A view of the Colorado Capitol on May 9, 2022. (Pema Baldwin for Colorado Newsline)
The Colorado House’s Business Affairs and Labor Committee declined to move forward with a bill that would have protected workers’ right to what sponsors call a “fair workweek.”
State Reps. Emily Sirota and Serena Gonzales-Gutierrez brought the Fair Workweek Employment Standards Act to the committee to require employers to maintain somewhat predictable schedules with at least two weeks notice, among other protections. Over a hundred people spoke at the bill’s public hearing in February, sharing conflicting views on the bill’s viability.
“Our workers could never outnumber the corporate lobby, and we could not get out from the piles of misinformation,” Gonzales-Gutierrez said at Thursday’s committee meeting.
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Multiple committee members said they received hundreds of messages from constituents urging them to vote against the bill, and that without any potential amendments they couldn’t bring themselves to support it. Those in opposition to the bill said they appreciated the work put into it but that it ultimately was flawed, in particular with regards to the restaurant industry, as it had the potential to cause further damage with worker shortages and financial loss from the pandemic.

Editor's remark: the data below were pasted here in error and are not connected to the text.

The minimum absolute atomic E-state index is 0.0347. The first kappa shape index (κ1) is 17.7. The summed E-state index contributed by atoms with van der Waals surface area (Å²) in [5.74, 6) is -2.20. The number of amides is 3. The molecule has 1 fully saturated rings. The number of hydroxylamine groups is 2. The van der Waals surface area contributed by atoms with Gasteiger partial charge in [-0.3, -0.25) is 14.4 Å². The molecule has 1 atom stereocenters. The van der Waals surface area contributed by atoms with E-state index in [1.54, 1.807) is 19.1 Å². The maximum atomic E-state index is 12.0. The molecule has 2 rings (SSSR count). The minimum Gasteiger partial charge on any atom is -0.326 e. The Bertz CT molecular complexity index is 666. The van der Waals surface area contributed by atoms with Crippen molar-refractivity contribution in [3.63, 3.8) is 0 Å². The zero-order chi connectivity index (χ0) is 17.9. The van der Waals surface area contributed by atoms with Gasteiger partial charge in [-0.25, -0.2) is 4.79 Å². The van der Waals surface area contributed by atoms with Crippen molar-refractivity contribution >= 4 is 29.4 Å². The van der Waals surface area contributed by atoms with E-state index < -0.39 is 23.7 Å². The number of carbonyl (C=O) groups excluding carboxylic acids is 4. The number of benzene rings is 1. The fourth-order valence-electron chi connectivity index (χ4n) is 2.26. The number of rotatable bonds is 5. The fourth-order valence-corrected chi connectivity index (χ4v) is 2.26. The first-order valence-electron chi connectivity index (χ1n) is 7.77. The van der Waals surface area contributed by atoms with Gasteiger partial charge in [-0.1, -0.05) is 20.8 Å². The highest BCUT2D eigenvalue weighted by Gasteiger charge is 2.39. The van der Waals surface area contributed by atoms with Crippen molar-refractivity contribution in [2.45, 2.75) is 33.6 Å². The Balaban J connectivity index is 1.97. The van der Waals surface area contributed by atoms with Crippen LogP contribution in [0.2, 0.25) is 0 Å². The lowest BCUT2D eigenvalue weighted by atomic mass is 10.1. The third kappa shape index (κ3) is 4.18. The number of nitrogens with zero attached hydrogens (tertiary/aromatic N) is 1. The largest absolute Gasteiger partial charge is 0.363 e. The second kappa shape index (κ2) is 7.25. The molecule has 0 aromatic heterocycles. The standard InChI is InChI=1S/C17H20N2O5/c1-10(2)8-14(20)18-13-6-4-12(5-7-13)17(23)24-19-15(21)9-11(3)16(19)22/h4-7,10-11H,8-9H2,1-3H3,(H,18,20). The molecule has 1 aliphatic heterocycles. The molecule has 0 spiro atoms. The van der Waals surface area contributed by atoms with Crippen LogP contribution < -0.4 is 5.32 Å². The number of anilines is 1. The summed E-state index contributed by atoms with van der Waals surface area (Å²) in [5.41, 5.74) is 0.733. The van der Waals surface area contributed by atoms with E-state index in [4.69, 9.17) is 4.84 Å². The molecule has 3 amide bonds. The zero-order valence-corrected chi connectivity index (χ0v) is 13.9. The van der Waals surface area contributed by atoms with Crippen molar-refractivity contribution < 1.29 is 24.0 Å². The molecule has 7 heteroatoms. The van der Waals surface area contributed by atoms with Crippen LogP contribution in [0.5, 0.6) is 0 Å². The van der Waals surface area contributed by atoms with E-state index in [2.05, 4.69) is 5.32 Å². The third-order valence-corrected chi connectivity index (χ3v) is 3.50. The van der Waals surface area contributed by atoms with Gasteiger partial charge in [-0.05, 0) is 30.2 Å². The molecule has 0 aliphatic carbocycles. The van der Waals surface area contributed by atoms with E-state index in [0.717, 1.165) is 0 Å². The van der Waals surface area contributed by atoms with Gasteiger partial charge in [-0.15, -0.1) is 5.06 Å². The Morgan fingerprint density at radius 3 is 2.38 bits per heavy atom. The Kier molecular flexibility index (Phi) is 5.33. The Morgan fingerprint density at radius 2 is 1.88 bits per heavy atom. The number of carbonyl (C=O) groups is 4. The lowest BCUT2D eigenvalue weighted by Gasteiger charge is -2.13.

“Unfortunately, what we heard from the committee is that unless we remove protections for all restaurant workers from this bill completely, we don’t have the votes to move this bill forward, and that’s just something we can’t do today,” Sirota said at the committee meeting.
Democratic state Reps. Sheila Lieder and Javier Mabrey were the only ones to support moving the bill forward. Lieder said she wanted to prioritize the needs of workers over the businesses.
“I’m disappointed that the Fair Workweek Act fell short this year, even though sponsors and the coalition tried to find compromises with the opposition,” Sirota said in a statement. “It looks like well-heeled, industry lobbyists won this year, leaving low-wage workers at the mercy of unpredictable schedules that put their health at risk, interfere with their family responsibilities and jeopardize their economic stability.”
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